By Clyde Mooney

Following a successful six-month trial of identification scans, five Newcastle venues have joined together to address the area's problems and reputation for violence.

The co-ordinated trial of ID scans by Fannys of Newcastle and MJ Finnegans – which once again topped the state's most violent venues list last month – saw over 250 people banned for antisocial acts.

The King Street Hotel, Queens Wharf Brewery and Cambridge Hotel have now joined them in the Newcastle Entertainment Precinct alliance, introducing a $40,000 Scannet ID scanning system to provide a united front against problem patrons.

The system, tailored by JSS Security, enables venues to see if a person has a history with being removed or denied entry to any of the other venues, and can pick up on two people using separate IDs in one name.

President of the AHA NSW Newcastle-Hunter region, Rolly de With, said the measures will help address the attitude that removal from a venue simply means moving on to another.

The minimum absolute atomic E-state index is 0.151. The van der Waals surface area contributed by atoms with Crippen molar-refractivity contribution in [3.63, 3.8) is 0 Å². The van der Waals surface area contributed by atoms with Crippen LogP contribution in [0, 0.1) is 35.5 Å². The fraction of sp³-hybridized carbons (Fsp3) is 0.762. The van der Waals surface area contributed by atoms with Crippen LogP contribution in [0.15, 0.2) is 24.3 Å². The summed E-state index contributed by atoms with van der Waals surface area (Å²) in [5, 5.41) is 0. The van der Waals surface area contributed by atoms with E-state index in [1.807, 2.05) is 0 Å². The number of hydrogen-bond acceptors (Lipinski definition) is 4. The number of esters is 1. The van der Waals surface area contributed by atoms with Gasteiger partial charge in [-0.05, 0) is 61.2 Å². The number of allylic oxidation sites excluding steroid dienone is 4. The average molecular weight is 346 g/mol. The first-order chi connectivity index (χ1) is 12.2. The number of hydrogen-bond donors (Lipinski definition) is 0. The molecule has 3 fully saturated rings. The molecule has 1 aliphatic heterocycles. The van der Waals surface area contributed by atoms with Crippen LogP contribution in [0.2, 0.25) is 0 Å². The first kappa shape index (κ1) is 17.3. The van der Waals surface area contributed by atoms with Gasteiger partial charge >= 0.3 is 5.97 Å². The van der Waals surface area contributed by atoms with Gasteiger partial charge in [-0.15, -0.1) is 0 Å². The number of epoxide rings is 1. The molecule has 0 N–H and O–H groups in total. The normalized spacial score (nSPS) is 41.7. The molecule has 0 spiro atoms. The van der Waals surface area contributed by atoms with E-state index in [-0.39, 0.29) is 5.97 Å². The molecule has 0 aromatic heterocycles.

"It is the first time there is a real deterrent, that is you muck up and do the wrong thing in one place, you are going to be refused entry at all the premises that are participating."

The AHA said the program is another strategy in cleaning up the image of the area, which has taken a battering since curfews and lockouts were introduced.

"I think we are all sick and tired of seeing Newcastle being branded as Hicksville," said de With. "Every time I go to Sydney to an AHA [event], they say 'what are you guys doing up there, you are giving us all a bad name'. We don't want a bad name for Newcastle."

Owner of Fannys and King Street Hotel, Russell Richardson, said the trial had reduced the number of incidents inside and outside the premises, and made patrons more accountable for their actions.

"We have seen a genuine change in behaviour, because they know they are going to be scanned, and secondly the people who are already banned don't turn up," said Richardson.

Operator of J.S Security, Joel Sheehan, agreed that patron attitudes have evolved.

"Last year we found people were extremely hesitant towards ID scanners, but this time it's been quite the opposite – the majority of people are all for it.

"I think this is one solution that could really help the problems being experienced at Kings Cross also."

The Shout Team

The leading online news service for Australia's beer, wine, spirits and hospitality industries.

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